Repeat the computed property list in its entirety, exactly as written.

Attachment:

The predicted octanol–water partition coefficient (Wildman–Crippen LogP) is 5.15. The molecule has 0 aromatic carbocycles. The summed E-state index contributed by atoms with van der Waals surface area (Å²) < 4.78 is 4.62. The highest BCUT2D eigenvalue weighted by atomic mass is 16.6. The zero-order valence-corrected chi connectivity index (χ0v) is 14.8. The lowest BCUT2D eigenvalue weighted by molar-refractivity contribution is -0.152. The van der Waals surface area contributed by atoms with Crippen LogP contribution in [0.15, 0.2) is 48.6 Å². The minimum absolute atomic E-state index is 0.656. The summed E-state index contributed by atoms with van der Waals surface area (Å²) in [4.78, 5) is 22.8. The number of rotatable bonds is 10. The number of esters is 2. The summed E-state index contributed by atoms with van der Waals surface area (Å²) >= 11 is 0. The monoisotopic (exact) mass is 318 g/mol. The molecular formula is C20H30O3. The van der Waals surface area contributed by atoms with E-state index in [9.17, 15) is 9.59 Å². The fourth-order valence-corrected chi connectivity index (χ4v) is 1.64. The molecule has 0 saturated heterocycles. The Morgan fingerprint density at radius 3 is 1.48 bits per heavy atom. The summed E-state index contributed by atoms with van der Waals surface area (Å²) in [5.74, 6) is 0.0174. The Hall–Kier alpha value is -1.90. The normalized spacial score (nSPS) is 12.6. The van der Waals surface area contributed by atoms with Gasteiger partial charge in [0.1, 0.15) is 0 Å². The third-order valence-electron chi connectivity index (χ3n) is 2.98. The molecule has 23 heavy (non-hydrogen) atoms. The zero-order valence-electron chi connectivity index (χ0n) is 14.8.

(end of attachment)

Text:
The predicted octanol–water partition coefficient (Wildman–Crippen LogP) is 5.15. The molecule has 0 aromatic carbocycles. The summed E-state index contributed by atoms with van der Waals surface area (Å²) < 4.78 is 4.62. The highest BCUT2D eigenvalue weighted by atomic mass is 16.6. The zero-order valence-corrected chi connectivity index (χ0v) is 14.8. The lowest BCUT2D eigenvalue weighted by molar-refractivity contribution is -0.152. The van der Waals surface area contributed by atoms with Crippen LogP contribution in [0.15, 0.2) is 48.6 Å². The minimum absolute atomic E-state index is 0.656. The summed E-state index contributed by atoms with van der Waals surface area (Å²) in [4.78, 5) is 22.8. The number of rotatable bonds is 10. The number of esters is 2. The summed E-state index contributed by atoms with van der Waals surface area (Å²) >= 11 is 0. The monoisotopic (exact) mass is 318 g/mol. The molecular formula is C20H30O3. The van der Waals surface area contributed by atoms with E-state index in [9.17, 15) is 9.59 Å². The fourth-order valence-corrected chi connectivity index (χ4v) is 1.64. The molecule has 0 saturated heterocycles. The Morgan fingerprint density at radius 3 is 1.48 bits per heavy atom. The summed E-state index contributed by atoms with van der Waals surface area (Å²) in [5.74, 6) is 0.0174. The Hall–Kier alpha value is -1.90. The normalized spacial score (nSPS) is 12.6. The van der Waals surface area contributed by atoms with Gasteiger partial charge in [0.1, 0.15) is 0 Å². The third-order valence-electron chi connectivity index (χ3n) is 2.98. The molecule has 23 heavy (non-hydrogen) atoms. The zero-order valence-electron chi connectivity index (χ0n) is 14.8.